After publishing my last essay, Twittering on the Divine, on another website, a reader named John responded with a pointed assertion. I responded and off we went, on a fascinating and, I believe, important debate on the nature of evil.
What do you think of the points each of us raised? Post your own thoughts below and let’s have a conversation.
True, it doesn’t make sense to blame God when someone uses their freewill to commit murders. But then it would be incorrect to thank God when governments and aid groups use their freewill to help starving people. So then God isn’t helping at all.
John, anyone who believes God is not good and doesn’t care about us will find your mindset quite valid. I prefer not to have such a hopeless perspective and my viewpoint is backed up by the fact that God gave every single person in this broken world a gift – Jesus.
My attitude toward God is also framed by this passage I found in the Bible: “First we were loved, now we love. He loved us first.” For me, Jesus is proof of that love and I respond in kind.
I can see how the gift of Jesus could account for God’s creation of evil, that is to say God created evil in humans, but he also gave us Jesus so we can redeem ourselves. But I fail to see how that can account for the existence of evils not caused by humans, such as natural disasters or diseases. A father who gives his children expensive gifts is not necessary a good father.
Thank you for continuing this conversation, John. I’m enjoying the exchange of viewpoints. A couple of things:
1. Did God create evil? As with my last comment, anyone who doesn’t believe God is good and doesn’t believe He cares about us might lean towards that position, but I do not. And the reason can be found in my previous comment.
2. Biblical Christianity – which I accept as true – states we cannot use Jesus to redeem ourselves. Jesus’s death and resurrection redeems anyone who believes in Him and follows Him. Jesus does the redeeming (the ‘heavy lifting’); our obligation is to believe and trust. The difference might be subtle to some, but it is significant.
3. While I cannot explain diseases (if I could, I would be God and that responsibility is a little big for my shoulders), but as for disasters, we humans only call them that because we are in the way when they happen. If nobody is killed and no property/infrastructure is destroyed by an earthquake, do we still call it a disaster?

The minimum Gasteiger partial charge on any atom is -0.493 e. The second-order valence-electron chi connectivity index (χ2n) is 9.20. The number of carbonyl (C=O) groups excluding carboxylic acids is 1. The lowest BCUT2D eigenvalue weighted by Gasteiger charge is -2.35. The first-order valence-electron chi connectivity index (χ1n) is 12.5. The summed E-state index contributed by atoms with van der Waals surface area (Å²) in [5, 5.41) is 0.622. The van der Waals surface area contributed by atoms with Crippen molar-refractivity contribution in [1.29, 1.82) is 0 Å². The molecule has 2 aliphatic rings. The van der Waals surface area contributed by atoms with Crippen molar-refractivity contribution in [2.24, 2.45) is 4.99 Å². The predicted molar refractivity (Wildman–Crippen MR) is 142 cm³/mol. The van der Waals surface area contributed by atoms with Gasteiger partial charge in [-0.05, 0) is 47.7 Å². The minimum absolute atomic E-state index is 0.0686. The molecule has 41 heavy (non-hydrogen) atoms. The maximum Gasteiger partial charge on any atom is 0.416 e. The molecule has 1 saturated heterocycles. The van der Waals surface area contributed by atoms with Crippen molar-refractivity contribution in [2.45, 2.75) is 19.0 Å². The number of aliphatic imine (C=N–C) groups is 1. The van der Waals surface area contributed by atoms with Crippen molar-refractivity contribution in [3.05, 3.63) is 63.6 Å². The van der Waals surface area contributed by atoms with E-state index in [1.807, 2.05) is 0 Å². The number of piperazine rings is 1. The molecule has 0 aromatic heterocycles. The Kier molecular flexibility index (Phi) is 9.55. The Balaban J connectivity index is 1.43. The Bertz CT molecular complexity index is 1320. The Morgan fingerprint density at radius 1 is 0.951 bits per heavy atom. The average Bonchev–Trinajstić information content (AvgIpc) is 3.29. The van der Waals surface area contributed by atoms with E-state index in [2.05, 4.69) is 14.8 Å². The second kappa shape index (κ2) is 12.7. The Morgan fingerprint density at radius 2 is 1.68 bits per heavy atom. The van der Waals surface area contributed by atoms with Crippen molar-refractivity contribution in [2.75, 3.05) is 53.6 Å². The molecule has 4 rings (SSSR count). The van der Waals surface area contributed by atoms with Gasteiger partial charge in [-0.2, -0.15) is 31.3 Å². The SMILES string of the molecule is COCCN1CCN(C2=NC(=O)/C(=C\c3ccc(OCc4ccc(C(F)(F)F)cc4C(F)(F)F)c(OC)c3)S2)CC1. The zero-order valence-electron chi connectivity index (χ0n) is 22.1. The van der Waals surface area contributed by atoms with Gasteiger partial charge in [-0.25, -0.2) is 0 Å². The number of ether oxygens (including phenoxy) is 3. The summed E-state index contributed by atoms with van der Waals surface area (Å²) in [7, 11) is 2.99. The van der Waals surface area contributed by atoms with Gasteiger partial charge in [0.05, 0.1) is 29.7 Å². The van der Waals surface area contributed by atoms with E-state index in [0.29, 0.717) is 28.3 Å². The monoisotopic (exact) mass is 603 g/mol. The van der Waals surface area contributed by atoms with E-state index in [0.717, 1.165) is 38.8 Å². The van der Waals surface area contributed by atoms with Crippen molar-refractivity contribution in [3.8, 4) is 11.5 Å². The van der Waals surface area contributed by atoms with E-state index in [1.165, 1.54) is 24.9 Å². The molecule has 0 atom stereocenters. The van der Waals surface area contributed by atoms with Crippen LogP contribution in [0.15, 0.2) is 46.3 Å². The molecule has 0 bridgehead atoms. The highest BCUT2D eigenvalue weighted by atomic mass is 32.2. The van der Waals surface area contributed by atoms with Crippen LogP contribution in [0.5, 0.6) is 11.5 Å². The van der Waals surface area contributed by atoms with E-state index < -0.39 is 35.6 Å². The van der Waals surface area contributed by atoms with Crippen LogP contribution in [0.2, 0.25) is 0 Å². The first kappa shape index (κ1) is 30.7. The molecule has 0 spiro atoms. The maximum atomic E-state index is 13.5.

Since evil exists, wouldn’t it have had to been created by something? If God exists and created all, then he would have had to create evil, for if he did not then whence came evil?
I did some research on your question about God creating evil, so I could answer it credibly. The website gotquestions.org asserts that God did not create evil – it is not a ‘thing’, after all – and evil is simply the absence of good, just as cold is the absence of hot and darkness is the absence of light.
Obviously, God allows evil behaviour to exist and even to flourish. Why? Because if He didn’t, then He would be snatching back His gift of free will. It’s that simple.
In the end, if you want to think about evil being a ‘created’ thing, then it is created by us – you and me, John, when we drop the ball, when we miss the mark of what God created us to be and when we ignore opportunities to do good.
I think the analogy between light/dark and good/evil is a flawed one. Darkness is certainly the absence of light, that’s easy. Suppose you put yourself in a windowless room without any light sources, then certainly the room is dark. Darkness is then our zero point, our natural state of the universe.
Now put yourself in the same room and ask yourself: are you doing any good? If you say no, then by your analogy you are doing evil, since it is your zero point evil is the natural state of the universe. I fail to see how sitting alone in a dark room can be evil. I would suggest the zero point is simply neutral, doing no good and no evil, with evil below it and good above it. Hence God created good and evil.